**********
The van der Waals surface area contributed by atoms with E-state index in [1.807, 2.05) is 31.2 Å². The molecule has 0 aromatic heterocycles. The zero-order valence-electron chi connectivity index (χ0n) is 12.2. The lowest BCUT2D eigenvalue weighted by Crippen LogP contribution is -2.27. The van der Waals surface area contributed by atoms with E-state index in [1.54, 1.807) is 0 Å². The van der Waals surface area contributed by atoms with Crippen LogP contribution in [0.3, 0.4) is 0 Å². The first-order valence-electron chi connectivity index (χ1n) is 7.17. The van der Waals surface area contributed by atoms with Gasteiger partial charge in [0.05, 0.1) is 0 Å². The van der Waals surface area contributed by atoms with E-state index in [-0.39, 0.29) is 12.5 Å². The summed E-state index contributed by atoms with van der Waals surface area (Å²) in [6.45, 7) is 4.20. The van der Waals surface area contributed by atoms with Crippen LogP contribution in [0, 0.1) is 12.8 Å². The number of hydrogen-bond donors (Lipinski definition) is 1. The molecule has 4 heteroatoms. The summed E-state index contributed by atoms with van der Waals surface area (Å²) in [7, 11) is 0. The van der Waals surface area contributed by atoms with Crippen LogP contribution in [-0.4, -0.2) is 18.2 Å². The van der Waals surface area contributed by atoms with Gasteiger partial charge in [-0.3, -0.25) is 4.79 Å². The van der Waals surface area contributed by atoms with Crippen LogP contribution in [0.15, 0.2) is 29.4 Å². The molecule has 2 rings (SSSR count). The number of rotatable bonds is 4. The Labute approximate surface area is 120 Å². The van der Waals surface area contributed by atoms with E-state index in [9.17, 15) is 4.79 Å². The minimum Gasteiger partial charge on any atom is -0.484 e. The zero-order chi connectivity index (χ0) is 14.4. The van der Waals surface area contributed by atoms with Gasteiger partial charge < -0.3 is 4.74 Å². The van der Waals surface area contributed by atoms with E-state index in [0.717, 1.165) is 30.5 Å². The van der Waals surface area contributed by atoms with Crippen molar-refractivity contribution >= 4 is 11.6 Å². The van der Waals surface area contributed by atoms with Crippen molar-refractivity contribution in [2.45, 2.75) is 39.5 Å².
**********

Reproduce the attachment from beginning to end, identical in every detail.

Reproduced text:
The van der Waals surface area contributed by atoms with E-state index in [1.807, 2.05) is 31.2 Å². The molecule has 0 aromatic heterocycles. The zero-order valence-electron chi connectivity index (χ0n) is 12.2. The lowest BCUT2D eigenvalue weighted by Crippen LogP contribution is -2.27. The van der Waals surface area contributed by atoms with E-state index in [1.54, 1.807) is 0 Å². The van der Waals surface area contributed by atoms with Crippen LogP contribution in [0.3, 0.4) is 0 Å². The first-order valence-electron chi connectivity index (χ1n) is 7.17. The van der Waals surface area contributed by atoms with Gasteiger partial charge in [0.05, 0.1) is 0 Å². The van der Waals surface area contributed by atoms with E-state index in [-0.39, 0.29) is 12.5 Å². The summed E-state index contributed by atoms with van der Waals surface area (Å²) in [6.45, 7) is 4.20. The van der Waals surface area contributed by atoms with Crippen LogP contribution in [0, 0.1) is 12.8 Å². The number of hydrogen-bond donors (Lipinski definition) is 1. The molecule has 4 heteroatoms. The summed E-state index contributed by atoms with van der Waals surface area (Å²) in [7, 11) is 0. The van der Waals surface area contributed by atoms with Crippen LogP contribution in [-0.4, -0.2) is 18.2 Å². The van der Waals surface area contributed by atoms with Gasteiger partial charge in [-0.3, -0.25) is 4.79 Å². The van der Waals surface area contributed by atoms with Crippen LogP contribution in [0.15, 0.2) is 29.4 Å². The molecule has 2 rings (SSSR count). The number of rotatable bonds is 4. The Labute approximate surface area is 120 Å². The van der Waals surface area contributed by atoms with E-state index in [9.17, 15) is 4.79 Å². The minimum Gasteiger partial charge on any atom is -0.484 e. The zero-order chi connectivity index (χ0) is 14.4. The van der Waals surface area contributed by atoms with Gasteiger partial charge < -0.3 is 4.74 Å². The van der Waals surface area contributed by atoms with E-state index in [0.717, 1.165) is 30.5 Å². The van der Waals surface area contributed by atoms with Crippen molar-refractivity contribution >= 4 is 11.6 Å². The van der Waals surface area contributed by atoms with Crippen molar-refractivity contribution in [2.45, 2.75) is 39.5 Å².